How to keep moving 


So I write another post. It’s been another week. I’ve been digging through my old writing trying to find something to say. I talked to my friend Cheyenne last night, he is lovely and sweet and says, “Do you want feedback?” before telling me exactly what I needed (but don’t always want) to hear. Then I went to bed and woke up at 2:15. Which is ridiculous. So I’m writing this at 4 am, which is so ill advised, after spending two hours reading and editing and looking for a poem that

  1. I want to share with you and
  2. Isn’t a bummer

But all the poems I like right now are bummers. In my digging through my own scratchpads, I came across some beautiful moments and I came across this, the second part of a piece I was writing about how my friend KT and I once broke a window (okay to be honest, she threw the offending rock, but I was there too, and had played a part in gathering the rocks for throwing, but not at the window, neither of us meant to throw them at the window of the shoe store–KT will tell you: “a freak accident occurred in my arm”). Anyway, usually when I tell that story, I tell about the (rightfully) wild-eyed angry shopkeeper who chased us while we ran and ran and ran all over the city, got separated and somehow met up. But while I was writing it, I was thinking about that moment when the rock made contact. How for a moment the glass turned opaque with cracks and then the entire thing came down.

some Mondays someone I’ve come to love tells me 
they nearly didn’t survive the weekend

like a pane of glass in the moment before it’s struck  
I am transparent, fragile, useful

anything in this jagged world could shatter me

even the docile fists of the well-intentioned conceal
rocks waiting to be loosed

I know you’re here for a prompt, and my little chatter is maybe not prompting enough. So I’m also going to add a poem from Black Aperture by Matt Rassmussen. This is maybe my favorite poem. I just think of it sometimes.

Your prompt: What do you know know about breaking?

And here are some great poets talking about line breaks. I found it interesting and useful.


6 thoughts on “How to keep moving 

  1. Mary Durfee

    First attempt at the prompt
    Breaking Sound
    By Mary Durfee

    The flow of air was not strong, too shallow,
    the breath not taken sincerely.
    So the note cracked.

    My fingers were annoyed at the lack of cooperation.
    Perhaps the composer, too.
    But he was long dead, had taught many.
    He probably ruined a note in the midst of a phrase, too.
    Or maybe regretted writing the note in the first place.
    But, the rent was due and the Duke was waiting for the score.

    Put it aside for another day or face up to it?
    More notes in a different piece will not help this one,
    and the injured note will not heal, noted the flute.
    Try again.
    Deep breath to lift the diaphragm and fill the lungs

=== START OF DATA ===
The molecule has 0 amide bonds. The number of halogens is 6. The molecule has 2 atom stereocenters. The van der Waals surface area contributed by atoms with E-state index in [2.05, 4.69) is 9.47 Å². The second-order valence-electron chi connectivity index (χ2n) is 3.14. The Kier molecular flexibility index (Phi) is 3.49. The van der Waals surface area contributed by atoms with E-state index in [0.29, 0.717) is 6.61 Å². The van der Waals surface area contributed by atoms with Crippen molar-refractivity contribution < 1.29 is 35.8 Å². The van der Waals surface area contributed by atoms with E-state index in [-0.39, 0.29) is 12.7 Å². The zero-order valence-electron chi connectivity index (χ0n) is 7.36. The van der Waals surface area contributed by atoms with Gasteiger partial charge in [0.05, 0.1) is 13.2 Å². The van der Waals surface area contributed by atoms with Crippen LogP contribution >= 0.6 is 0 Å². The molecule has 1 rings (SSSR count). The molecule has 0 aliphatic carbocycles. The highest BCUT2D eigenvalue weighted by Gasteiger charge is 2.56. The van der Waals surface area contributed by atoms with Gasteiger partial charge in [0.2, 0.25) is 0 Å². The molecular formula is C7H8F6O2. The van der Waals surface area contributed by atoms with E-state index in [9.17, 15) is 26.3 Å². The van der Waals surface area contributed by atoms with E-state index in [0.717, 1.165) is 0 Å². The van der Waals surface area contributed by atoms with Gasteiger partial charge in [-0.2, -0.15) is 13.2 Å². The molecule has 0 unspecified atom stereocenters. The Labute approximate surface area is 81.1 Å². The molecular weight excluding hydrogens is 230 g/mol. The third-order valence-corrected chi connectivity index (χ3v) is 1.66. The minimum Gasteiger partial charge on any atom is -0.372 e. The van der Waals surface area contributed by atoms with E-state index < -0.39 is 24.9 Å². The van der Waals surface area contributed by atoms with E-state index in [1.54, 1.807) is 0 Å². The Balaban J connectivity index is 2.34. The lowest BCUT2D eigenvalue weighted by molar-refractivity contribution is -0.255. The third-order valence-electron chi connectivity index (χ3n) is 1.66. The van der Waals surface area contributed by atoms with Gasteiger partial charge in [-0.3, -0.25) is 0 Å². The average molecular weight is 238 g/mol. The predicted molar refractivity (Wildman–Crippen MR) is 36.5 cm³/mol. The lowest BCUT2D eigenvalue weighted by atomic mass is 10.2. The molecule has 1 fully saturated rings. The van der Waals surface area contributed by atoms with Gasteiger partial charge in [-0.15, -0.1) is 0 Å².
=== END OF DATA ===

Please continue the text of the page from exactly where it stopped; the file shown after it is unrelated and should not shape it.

Let the note sing itself unbroken.
    A part of beauty making a whole.

    • seemareza

      Mary–I love where you took this. Thank you for sharing it with all of us.

  2. Antonia

    Here is a marvelous freshly published poem by an amazing young poet.
    I hope you like it!
    My students treasure your book.
    Perchance we will see you again in Athens Ohio!

    • seemareza

      oh man, Antonia, this poem! Thank you thank you thank you. And I’m glad your young poets are enjoying my book. Honored that you’re sharing it with them. Much love.

  3. Vainuupo Avegalio

    Title: Breaking News!
    Thought I’d give it a shot.

    Breaking News! This Now In!
    Soldier shattered by visions of his past,
    His collapsing lungs from the burdens he bares.
    His fractured spine caused by distant yet near,
    Faceless children’s agonizing cries.
    Yet how did the Soldier get there?

    Breaking News! Previous Condition,
    The smashing blow,
    The antonyms for breaking is Army Strong!
    Fractured minds are not caused by war torn hearts.
    Crumbling families, now that’s our way out.
    Get the patient to believe, the root of this evil is his broken home.

    Breaking News! A miracle!
    Don’t worry my son, the side effects are zero to none.
    Four more pills and the pain will be gone.
    Your splintering mind will begin to drift
    And think of nothing but good times and bliss
    You can tear down the walls and forget these unhappy thoughts.

    Breaking News! Abandoned VA approved!
    We see here son, the Army didn’t break your mind.
    The condition you see is not our concern,
    This is a pre-existing condition, ha ha ha ha
    We got you there.

    Breaking News! Soldier Laid to Rest!

    • seemareza

      AV-thank you. This repeated use of “breaking news” and then all the other synonyms for something coming apart throughout the poem. You know you’re a star, but I’ll tell you here on the internet anyway.

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